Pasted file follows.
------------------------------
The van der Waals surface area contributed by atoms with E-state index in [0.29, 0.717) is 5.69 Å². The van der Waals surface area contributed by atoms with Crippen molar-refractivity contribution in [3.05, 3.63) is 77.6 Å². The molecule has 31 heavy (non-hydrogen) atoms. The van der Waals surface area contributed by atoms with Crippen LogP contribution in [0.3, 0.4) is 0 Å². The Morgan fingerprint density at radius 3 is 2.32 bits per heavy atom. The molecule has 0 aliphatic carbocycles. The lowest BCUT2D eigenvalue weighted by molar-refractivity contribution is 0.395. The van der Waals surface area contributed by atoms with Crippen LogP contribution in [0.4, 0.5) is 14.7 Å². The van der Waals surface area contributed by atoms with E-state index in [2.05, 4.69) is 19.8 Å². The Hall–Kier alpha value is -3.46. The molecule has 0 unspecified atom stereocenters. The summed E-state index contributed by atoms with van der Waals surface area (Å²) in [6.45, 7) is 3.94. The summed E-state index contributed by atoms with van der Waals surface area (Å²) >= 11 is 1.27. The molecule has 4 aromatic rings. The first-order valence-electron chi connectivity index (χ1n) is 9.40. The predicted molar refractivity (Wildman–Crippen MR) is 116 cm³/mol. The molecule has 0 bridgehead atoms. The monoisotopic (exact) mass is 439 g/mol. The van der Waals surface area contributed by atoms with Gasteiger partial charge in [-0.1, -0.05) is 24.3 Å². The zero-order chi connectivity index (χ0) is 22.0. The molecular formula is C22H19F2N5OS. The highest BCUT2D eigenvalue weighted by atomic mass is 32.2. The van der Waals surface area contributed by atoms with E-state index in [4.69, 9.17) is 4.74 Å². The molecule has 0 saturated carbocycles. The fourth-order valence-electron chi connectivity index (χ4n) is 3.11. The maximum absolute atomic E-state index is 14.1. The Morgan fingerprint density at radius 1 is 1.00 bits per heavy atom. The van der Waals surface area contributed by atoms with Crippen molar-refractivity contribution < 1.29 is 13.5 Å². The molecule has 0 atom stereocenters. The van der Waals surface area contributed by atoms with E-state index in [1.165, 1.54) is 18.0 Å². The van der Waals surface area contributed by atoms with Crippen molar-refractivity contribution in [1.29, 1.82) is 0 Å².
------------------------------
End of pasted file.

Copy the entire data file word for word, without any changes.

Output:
The van der Waals surface area contributed by atoms with E-state index in [0.29, 0.717) is 5.69 Å². The van der Waals surface area contributed by atoms with Crippen molar-refractivity contribution in [3.05, 3.63) is 77.6 Å². The molecule has 31 heavy (non-hydrogen) atoms. The van der Waals surface area contributed by atoms with Crippen LogP contribution in [0.3, 0.4) is 0 Å². The Morgan fingerprint density at radius 3 is 2.32 bits per heavy atom. The molecule has 0 aliphatic carbocycles. The lowest BCUT2D eigenvalue weighted by molar-refractivity contribution is 0.395. The van der Waals surface area contributed by atoms with Crippen LogP contribution in [0.4, 0.5) is 14.7 Å². The van der Waals surface area contributed by atoms with E-state index in [2.05, 4.69) is 19.8 Å². The Hall–Kier alpha value is -3.46. The molecule has 0 unspecified atom stereocenters. The summed E-state index contributed by atoms with van der Waals surface area (Å²) in [6.45, 7) is 3.94. The summed E-state index contributed by atoms with van der Waals surface area (Å²) >= 11 is 1.27. The molecule has 4 aromatic rings. The first-order valence-electron chi connectivity index (χ1n) is 9.40. The predicted molar refractivity (Wildman–Crippen MR) is 116 cm³/mol. The molecule has 0 bridgehead atoms. The monoisotopic (exact) mass is 439 g/mol. The van der Waals surface area contributed by atoms with Gasteiger partial charge in [-0.1, -0.05) is 24.3 Å². The zero-order chi connectivity index (χ0) is 22.0. The molecular formula is C22H19F2N5OS. The highest BCUT2D eigenvalue weighted by atomic mass is 32.2. The van der Waals surface area contributed by atoms with E-state index in [4.69, 9.17) is 4.74 Å². The molecule has 0 saturated carbocycles. The fourth-order valence-electron chi connectivity index (χ4n) is 3.11. The maximum absolute atomic E-state index is 14.1. The Morgan fingerprint density at radius 1 is 1.00 bits per heavy atom. The van der Waals surface area contributed by atoms with Crippen molar-refractivity contribution < 1.29 is 13.5 Å². The molecule has 0 atom stereocenters. The van der Waals surface area contributed by atoms with E-state index in [1.165, 1.54) is 18.0 Å². The van der Waals surface area contributed by atoms with Crippen molar-refractivity contribution in [1.29, 1.82) is 0 Å².